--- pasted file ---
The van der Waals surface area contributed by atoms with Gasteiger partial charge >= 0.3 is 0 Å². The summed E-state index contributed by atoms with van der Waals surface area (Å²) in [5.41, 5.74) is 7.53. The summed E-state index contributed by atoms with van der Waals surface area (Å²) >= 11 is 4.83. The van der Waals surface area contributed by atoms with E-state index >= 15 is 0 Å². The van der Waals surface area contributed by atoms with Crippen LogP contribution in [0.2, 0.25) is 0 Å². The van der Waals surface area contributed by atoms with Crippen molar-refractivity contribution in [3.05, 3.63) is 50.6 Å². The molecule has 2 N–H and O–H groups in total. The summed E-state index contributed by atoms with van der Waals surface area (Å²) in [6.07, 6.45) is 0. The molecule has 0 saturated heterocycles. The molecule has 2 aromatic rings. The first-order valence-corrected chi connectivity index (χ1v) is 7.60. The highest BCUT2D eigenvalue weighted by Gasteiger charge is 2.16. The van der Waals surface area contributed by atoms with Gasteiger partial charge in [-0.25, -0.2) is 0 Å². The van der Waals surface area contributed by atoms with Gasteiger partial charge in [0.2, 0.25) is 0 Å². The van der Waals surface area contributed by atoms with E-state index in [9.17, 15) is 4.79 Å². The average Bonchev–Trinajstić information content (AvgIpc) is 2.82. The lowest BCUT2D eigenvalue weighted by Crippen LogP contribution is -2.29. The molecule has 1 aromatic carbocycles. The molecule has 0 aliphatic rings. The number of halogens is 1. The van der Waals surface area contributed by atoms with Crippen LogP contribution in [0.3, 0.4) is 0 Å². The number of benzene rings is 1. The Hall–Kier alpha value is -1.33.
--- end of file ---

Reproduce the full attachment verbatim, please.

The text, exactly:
The van der Waals surface area contributed by atoms with Gasteiger partial charge >= 0.3 is 0 Å². The summed E-state index contributed by atoms with van der Waals surface area (Å²) in [5.41, 5.74) is 7.53. The summed E-state index contributed by atoms with van der Waals surface area (Å²) >= 11 is 4.83. The van der Waals surface area contributed by atoms with E-state index >= 15 is 0 Å². The van der Waals surface area contributed by atoms with Crippen LogP contribution in [0.2, 0.25) is 0 Å². The van der Waals surface area contributed by atoms with Crippen molar-refractivity contribution in [3.05, 3.63) is 50.6 Å². The molecule has 2 N–H and O–H groups in total. The summed E-state index contributed by atoms with van der Waals surface area (Å²) in [6.07, 6.45) is 0. The molecule has 0 saturated heterocycles. The molecule has 2 aromatic rings. The first-order valence-corrected chi connectivity index (χ1v) is 7.60. The highest BCUT2D eigenvalue weighted by Gasteiger charge is 2.16. The van der Waals surface area contributed by atoms with Gasteiger partial charge in [-0.25, -0.2) is 0 Å². The van der Waals surface area contributed by atoms with Gasteiger partial charge in [0.2, 0.25) is 0 Å². The van der Waals surface area contributed by atoms with E-state index in [9.17, 15) is 4.79 Å². The average Bonchev–Trinajstić information content (AvgIpc) is 2.82. The lowest BCUT2D eigenvalue weighted by Crippen LogP contribution is -2.29. The molecule has 1 aromatic carbocycles. The molecule has 0 aliphatic rings. The number of halogens is 1. The van der Waals surface area contributed by atoms with Crippen LogP contribution in [0.3, 0.4) is 0 Å². The number of benzene rings is 1. The Hall–Kier alpha value is -1.33.